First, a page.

The sun conure is likely to experience beak problems throughout its life, so it must learn to use the beak it has left. Sometimes, a parrot will need assistance to eat and drink.
Color Changes And Discoloration
It’s not unusual for a sun conure’s beak to change color, but it could indicate something’s amiss. Things that cause sun conures beaks to become discolored include:
- Malnourishment and a poorly balanced diet.
- Accidents and injuries.
- Dead keratin flaking off.
You may notice a sun conure’s beak turning white, called sloughing.
Sloughing is among the most common reasons for beak color changes, which happens when old, dead layers shed, exposing a layer of white beak underneath.
Conures have more flaky beaks than other species, so you’ll experience this with a sun conure frequently. A parrot will remove these layers by rubbing its beaks against abrasive objects.
Fatty liver disease (hepatic lipidosis) causes the beak to grow faster than it should. It also becomes misshapen and soft, making it almost impossible to eat and drink.
Sun conures are affected by psittacine beak and feather disease (PBFD), caused by Circovirus.
According to the European College of Avian Medicine and Surgery, PBFD is responsible for the abnormal growth and degeneration of the beak’s epidermis and stratum corneum.
As well as an overgrown beak, the affected sun conure will develop deformed feathers that easily break.
Fungal infections can affect a sun conure’s beak, making it appear discolored. Candida is normal in a parrot’s digestive system, but too much can cause beak issues.
If a sun conure develops a fungal infection, a white crust will appear around the beak where the yeast has overgrown. The most common causes of fungal infections include the following:
- Unsanitary cage conditions.
- Poor ventilation.
A sun conure may experience an itchy beak, sinus problems, lethargy, depression, and difficulty breathing.
Peeling Beak Syndrome
Peeling beak syndrome is common among sun conures. It’s normal, but because the beak starts flaking away, owners grow concerned that it signifies a health problem.
Lack of Maintenance
Conures care for their beaks by rubbing and grinding them against perches, cage bars, and beak maintenance items. If they stop doing so, their beaks become too long and sharp.
Age can be a significant factor because older parrots struggle to care for themselves later in life.
How To Keep Your Sun Conure’s Beak Healthy
A sun conure’s beak is among its most valuable tools. Without a well-functioning beak, sun conures risk starvation, dehydration, and predation.
You can keep a sun conure’s beak in good condition with these steps:
As malnutrition is among the leading causes of sun conure beak problems, improving their diet is one of the best ways to keep them healthy. The diet for a sun conure should consist of the following:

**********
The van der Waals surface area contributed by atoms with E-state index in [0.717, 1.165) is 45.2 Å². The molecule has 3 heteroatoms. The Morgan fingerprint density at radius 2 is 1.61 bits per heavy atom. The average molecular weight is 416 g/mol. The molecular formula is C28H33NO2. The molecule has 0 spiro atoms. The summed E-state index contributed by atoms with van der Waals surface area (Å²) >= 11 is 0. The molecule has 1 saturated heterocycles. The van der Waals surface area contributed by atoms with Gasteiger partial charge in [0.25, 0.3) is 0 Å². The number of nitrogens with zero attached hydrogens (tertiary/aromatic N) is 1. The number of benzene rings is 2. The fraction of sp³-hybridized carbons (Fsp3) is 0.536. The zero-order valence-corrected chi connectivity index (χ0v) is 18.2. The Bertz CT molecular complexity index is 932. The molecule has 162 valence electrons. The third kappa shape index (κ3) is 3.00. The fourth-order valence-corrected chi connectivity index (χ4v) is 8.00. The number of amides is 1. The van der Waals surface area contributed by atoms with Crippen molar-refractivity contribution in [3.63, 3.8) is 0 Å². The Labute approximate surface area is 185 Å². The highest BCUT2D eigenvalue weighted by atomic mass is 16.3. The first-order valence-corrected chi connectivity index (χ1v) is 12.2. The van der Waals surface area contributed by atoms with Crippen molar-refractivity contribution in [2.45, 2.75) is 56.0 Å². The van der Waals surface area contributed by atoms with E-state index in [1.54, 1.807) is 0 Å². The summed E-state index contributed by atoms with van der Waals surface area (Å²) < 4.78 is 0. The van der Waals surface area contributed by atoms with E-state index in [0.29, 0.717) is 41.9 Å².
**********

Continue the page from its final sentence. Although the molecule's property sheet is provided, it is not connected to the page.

Improving a sun conure’s diet prevents beak problems, like peeling, cracking, and injuries.
While parrots are experts at keeping their beaks filed down, they need the right tools.
To enable a parrot to wear down its beak, ensure it has access to pedi perches, cuttlebones, and chew toys. Coconut shells, ropes, beads, and wooden blocks also have a rough texture that acts as an exfoliator.
Sun conures rub and tap their beaks against these items to wear away layers of dead keratin.
Some sun conures use their cages to rub away dead keratin if they lack blunt, textured objects. However, old cages with broken bars and sharp edges may damage a sun conure’s beak.
Will A Cracked Beak Heal Itself?
It’s common for parrots’ beaks to become cracked and chipped. Minor injuries, trauma, diet, and age contribute to a sun conure’s beak becoming slightly damaged.
However, parrots can regrow their beaks to some extent if the beak is still in one piece.
As the beak’s made of bone and keratin, it heals. To do so, the cracked parts must be in contact with each other and remain in one piece.
Baby sun conures are more likely to be able to regrow their cracked beaks than adults because they’re usually more active and healthy.
Older parrots can struggle to heal their beaks because their bodies can’t produce the protective coating that protects the beak, making it more vulnerable.
Other factors that prevent a cracked beak from healing itself include:
- Chips that are too deep.
- Fissures that are too wide.
- An infection that prevents healing.
- Large pieces of the beak break off.
- The beak shatters or falls apart.
- Nerve damage around the beak area.
If the crack is too significant, the body won’t be able to heal itself. Similarly, the nerves and blood vessels are likely too damaged for nature to take over. If so, the parrot will require surgery and rehabilitation.
Can You Trim A Conure’s Beak?
Instead of trimming the beak, a vet will file it down using a special tool that removes its excess layers. This process mimics the natural exfoliation process.
A vet will assess why the parrot can’t wear its beak down and recommend an action plan. Always monitor the parrot’s beak and take action if it gets too long, sharp, or misshapen.
Find out more in our complete guide to sun conure care.